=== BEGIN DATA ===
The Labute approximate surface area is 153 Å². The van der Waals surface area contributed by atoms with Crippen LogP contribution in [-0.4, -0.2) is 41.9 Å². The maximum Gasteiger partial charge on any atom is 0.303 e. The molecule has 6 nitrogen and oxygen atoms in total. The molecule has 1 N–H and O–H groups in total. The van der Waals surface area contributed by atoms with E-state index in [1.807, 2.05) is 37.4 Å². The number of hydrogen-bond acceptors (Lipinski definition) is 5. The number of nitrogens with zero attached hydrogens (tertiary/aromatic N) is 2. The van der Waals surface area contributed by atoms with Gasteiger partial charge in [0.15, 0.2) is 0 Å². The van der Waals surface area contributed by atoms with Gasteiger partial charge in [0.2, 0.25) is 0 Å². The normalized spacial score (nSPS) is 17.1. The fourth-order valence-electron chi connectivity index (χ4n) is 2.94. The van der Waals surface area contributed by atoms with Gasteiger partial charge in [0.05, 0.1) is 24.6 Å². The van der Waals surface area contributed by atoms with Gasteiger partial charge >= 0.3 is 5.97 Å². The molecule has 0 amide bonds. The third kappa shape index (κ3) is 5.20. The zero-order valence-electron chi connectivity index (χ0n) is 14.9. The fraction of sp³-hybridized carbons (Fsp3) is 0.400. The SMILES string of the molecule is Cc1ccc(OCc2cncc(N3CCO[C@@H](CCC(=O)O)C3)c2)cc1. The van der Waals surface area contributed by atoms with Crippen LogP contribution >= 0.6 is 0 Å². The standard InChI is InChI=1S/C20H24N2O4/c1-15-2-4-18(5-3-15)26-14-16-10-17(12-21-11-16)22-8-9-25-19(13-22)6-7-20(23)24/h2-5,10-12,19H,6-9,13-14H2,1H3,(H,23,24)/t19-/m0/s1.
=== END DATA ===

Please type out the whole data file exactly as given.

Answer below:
The Labute approximate surface area is 153 Å². The van der Waals surface area contributed by atoms with Crippen LogP contribution in [-0.4, -0.2) is 41.9 Å². The maximum Gasteiger partial charge on any atom is 0.303 e. The molecule has 6 nitrogen and oxygen atoms in total. The molecule has 1 N–H and O–H groups in total. The van der Waals surface area contributed by atoms with E-state index in [1.807, 2.05) is 37.4 Å². The number of hydrogen-bond acceptors (Lipinski definition) is 5. The number of nitrogens with zero attached hydrogens (tertiary/aromatic N) is 2. The van der Waals surface area contributed by atoms with Gasteiger partial charge in [0.15, 0.2) is 0 Å². The van der Waals surface area contributed by atoms with Gasteiger partial charge in [0.2, 0.25) is 0 Å². The normalized spacial score (nSPS) is 17.1. The fourth-order valence-electron chi connectivity index (χ4n) is 2.94. The van der Waals surface area contributed by atoms with Gasteiger partial charge in [0.05, 0.1) is 24.6 Å². The van der Waals surface area contributed by atoms with Gasteiger partial charge >= 0.3 is 5.97 Å². The molecule has 0 amide bonds. The third kappa shape index (κ3) is 5.20. The zero-order valence-electron chi connectivity index (χ0n) is 14.9. The fraction of sp³-hybridized carbons (Fsp3) is 0.400. The SMILES string of the molecule is Cc1ccc(OCc2cncc(N3CCO[C@@H](CCC(=O)O)C3)c2)cc1. The van der Waals surface area contributed by atoms with Crippen LogP contribution >= 0.6 is 0 Å². The standard InChI is InChI=1S/C20H24N2O4/c1-15-2-4-18(5-3-15)26-14-16-10-17(12-21-11-16)22-8-9-25-19(13-22)6-7-20(23)24/h2-5,10-12,19H,6-9,13-14H2,1H3,(H,23,24)/t19-/m0/s1.